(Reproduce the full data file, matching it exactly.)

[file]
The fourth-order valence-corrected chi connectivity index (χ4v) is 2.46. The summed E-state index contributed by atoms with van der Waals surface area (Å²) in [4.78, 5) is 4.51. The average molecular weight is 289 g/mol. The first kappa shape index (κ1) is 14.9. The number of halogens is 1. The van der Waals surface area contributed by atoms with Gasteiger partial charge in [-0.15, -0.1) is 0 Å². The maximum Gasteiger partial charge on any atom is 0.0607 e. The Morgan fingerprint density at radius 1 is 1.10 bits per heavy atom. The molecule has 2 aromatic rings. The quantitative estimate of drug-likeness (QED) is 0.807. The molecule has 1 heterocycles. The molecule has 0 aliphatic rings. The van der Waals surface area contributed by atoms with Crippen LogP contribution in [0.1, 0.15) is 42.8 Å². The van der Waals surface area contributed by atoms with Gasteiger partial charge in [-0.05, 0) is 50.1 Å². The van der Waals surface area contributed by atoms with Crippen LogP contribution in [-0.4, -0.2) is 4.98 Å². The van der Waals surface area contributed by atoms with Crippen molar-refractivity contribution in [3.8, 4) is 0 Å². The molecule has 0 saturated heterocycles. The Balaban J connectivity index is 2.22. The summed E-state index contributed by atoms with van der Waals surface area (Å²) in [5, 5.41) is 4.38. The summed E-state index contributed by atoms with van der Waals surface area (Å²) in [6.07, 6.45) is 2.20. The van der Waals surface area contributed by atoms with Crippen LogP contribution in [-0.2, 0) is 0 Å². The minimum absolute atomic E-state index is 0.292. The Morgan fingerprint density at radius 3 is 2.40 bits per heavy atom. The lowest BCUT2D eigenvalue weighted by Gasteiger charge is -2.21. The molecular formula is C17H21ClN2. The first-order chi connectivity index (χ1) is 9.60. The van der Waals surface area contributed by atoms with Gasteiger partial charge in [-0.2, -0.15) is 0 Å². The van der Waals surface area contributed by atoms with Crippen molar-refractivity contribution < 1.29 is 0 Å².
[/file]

The fourth-order valence-corrected chi connectivity index (χ4v) is 2.46. The summed E-state index contributed by atoms with van der Waals surface area (Å²) in [4.78, 5) is 4.51. The average molecular weight is 289 g/mol. The first kappa shape index (κ1) is 14.9. The number of halogens is 1. The van der Waals surface area contributed by atoms with Gasteiger partial charge in [-0.15, -0.1) is 0 Å². The maximum Gasteiger partial charge on any atom is 0.0607 e. The Morgan fingerprint density at radius 1 is 1.10 bits per heavy atom. The molecule has 2 aromatic rings. The quantitative estimate of drug-likeness (QED) is 0.807. The molecule has 1 heterocycles. The molecule has 0 aliphatic rings. The van der Waals surface area contributed by atoms with Crippen LogP contribution in [0.1, 0.15) is 42.8 Å². The van der Waals surface area contributed by atoms with Gasteiger partial charge in [-0.05, 0) is 50.1 Å². The van der Waals surface area contributed by atoms with Crippen LogP contribution in [-0.4, -0.2) is 4.98 Å². The van der Waals surface area contributed by atoms with Crippen molar-refractivity contribution in [3.8, 4) is 0 Å². The molecule has 0 saturated heterocycles. The Balaban J connectivity index is 2.22. The summed E-state index contributed by atoms with van der Waals surface area (Å²) in [5, 5.41) is 4.38. The summed E-state index contributed by atoms with van der Waals surface area (Å²) in [6.07, 6.45) is 2.20. The van der Waals surface area contributed by atoms with Crippen LogP contribution in [-0.2, 0) is 0 Å². The minimum absolute atomic E-state index is 0.292. The Morgan fingerprint density at radius 3 is 2.40 bits per heavy atom. The lowest BCUT2D eigenvalue weighted by Gasteiger charge is -2.21. The molecular formula is C17H21ClN2. The first-order chi connectivity index (χ1) is 9.60. The van der Waals surface area contributed by atoms with Gasteiger partial charge in [-0.2, -0.15) is 0 Å². The van der Waals surface area contributed by atoms with Crippen molar-refractivity contribution < 1.29 is 0 Å².